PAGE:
my boss brings her dog to work and he pees by my desk

A reader writes:

I am lucky enough to have a job that I don’t hate and that pays well, and I’ve had it for about a year. Our office is dog-friendly, and my boss Christie brings in her dog, Ricky, once or twice a week.

Let me start by saying that I have never owned or lived with a dog, and my parents are both very allergic (somehow the gene skipped me, I guess). It’s therefore very difficult for me to discern negligence from just … mildly inadvisable dog parenting.

We frequently work late nights during quarter-end and Ricky will go eight to ten hours without being taken out. I’m the only one in my role, and though it was never stated, it became obvious after I tried to shoo Ricky out of my office once or twice that part of my job was dogsitting Ricky when he’s in because having him in her office is “distracting” for her. For the most part, I don’t mind. He’s cute and relatively quiet.

However, Ricky often has “accidents” by my desk in the late hours because Christie doesn’t want to take him out once they get in. I’m tired of him peeing next to me at approximately the stroke of midnight. Whenever it happens, Christie insists that he never pees on the carpet at home and scolds him because he should be able to hold it.

I’ve only had to clean it up twice, but I finally cracked last week and told her that I’d prefer it if she found a way for Ricky to not pee by my desk when he’s in. I feel that this is a perfectly reasonable request.

Further, the various dog people in my life have informed me that her treatment of him in the office combined with Ricky being at home for 10+ hours on days she’s in the office without him likely crosses the line of “mildly inadvisable dog parenting” and that if she’d just take him out more it would probably solve the problem. However, after I said something she became VERY upset that I “don’t want her dog around” and has been passive-aggressive about it (e.g. “I’d love to bring Ricky in Thursday but I guess you’d prefer he stay home”).

Do I have to apologize for asking her to keep her dog from peeing by my desk? Am I being unreasonable? I like the dog fine, but I’m not a dogsitter. I’m an accountant.

No, you do not need to apologize for not wanting her dog peeing by your desk.

And what Christie is doing is well over the of “mildly inadvisable dog parenting” and is solidly into “neglectful” and even “kind of abusive” (particularly given that she’s scolding him for the size of his bladder). It’s also pretty solidly in “bad coworker” and “even worse boss” territory.

First of all, you should not need to be dog-sitting someone else’s dog at all. It’s not appropriate for her to expect that of you, particularly given that you’re an accountant, not her assistant. (It wouldn’t be appropriate for most assistants either, but there’s at least more leeway to get there if you squint, whereas there’s none in your case.) If she’s bringing him into work, she needs to be in charge of supervising him.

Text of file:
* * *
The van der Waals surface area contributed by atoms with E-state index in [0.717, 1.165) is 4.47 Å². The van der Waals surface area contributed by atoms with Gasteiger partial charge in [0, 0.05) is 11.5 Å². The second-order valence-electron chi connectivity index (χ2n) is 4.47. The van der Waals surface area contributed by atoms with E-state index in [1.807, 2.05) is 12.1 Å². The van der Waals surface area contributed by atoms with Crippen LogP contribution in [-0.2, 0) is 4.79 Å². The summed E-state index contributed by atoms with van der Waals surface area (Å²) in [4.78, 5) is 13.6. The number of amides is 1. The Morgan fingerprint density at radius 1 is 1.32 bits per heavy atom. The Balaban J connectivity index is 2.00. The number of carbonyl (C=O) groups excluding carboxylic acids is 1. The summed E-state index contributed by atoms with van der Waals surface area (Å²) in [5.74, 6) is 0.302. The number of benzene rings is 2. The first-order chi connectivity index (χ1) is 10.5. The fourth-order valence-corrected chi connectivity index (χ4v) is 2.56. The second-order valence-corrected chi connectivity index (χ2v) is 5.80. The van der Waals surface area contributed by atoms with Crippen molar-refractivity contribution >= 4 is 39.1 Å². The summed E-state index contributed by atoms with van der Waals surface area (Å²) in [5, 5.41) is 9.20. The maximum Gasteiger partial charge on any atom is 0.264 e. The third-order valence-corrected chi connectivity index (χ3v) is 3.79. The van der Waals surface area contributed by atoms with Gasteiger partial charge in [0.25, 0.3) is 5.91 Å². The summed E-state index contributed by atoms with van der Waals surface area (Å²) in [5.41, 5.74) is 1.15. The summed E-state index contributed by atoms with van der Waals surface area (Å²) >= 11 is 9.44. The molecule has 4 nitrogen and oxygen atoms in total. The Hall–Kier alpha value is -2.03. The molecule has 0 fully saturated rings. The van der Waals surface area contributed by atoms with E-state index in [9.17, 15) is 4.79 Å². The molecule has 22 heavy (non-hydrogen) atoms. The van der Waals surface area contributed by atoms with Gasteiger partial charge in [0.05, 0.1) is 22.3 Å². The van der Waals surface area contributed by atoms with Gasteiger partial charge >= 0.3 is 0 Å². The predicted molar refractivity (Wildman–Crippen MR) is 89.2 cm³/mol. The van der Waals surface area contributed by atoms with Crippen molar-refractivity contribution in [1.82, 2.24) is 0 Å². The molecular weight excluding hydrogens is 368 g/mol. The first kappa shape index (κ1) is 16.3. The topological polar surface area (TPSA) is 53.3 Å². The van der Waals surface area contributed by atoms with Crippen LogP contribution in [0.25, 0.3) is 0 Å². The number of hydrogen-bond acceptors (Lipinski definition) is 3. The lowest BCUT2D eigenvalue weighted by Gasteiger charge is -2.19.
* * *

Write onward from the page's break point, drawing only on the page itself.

But if he’s in your office, she at least needs to make sure she’s taking him out often enough that he’s not peeing on your floor … and if he does pee on your floor, she absolutely needs to clean it up herself, not expect you to … and after the first accident, she damn well should have figured out she needs to be doing something differently, and it’s absurd that she’s not.

That’s before we even get to the scolding of him, which I’m not even going to address much because it fills me with rage, but suffice it say you don’t scold animals for normal bodily functions and she’s being an awful dog parent and awful human.

Anyway, you’re perfectly in the right.

And you would be perfectly in the right to ask her to keep Ricky in her office from now on — “now that he’s peed a few times, I’m finding it too distracting because I keep watching in case it’s about to happen again.” Or you could say, “He’s welcome to stay with me if you can take him out for a walk a few times during the day. But otherwise I can’t keep him in here.” (This one is actually in Ricky’s best interests because it might get him walks, if you’re willing to go this route.)

If she makes any more sulking comments about how you don’t want Ricky around, you can be direct about it: “I like Ricky fine. But I can’t have him peeing in my office, so I can only have him in here if you walk him on the days he’s here. Otherwise, you’re right that I’d rather have him stay with you.”

Same thing if she makes comments like “I’d love to bring Ricky in Thursday but I guess you’d prefer he stay home.” Respond with a cheerful, matter-of-fact, “It’s up to you! If you’re able to walk him a few times, I’m fine with him being here.” Or, “I don’t mind you bringing him in! I just don’t want him staying in my office unless you’re walking him a few times.”

If karma is a thing, Christie is going to end up in a job where she’s not allowed to use the bathroom for 10 hours a day.

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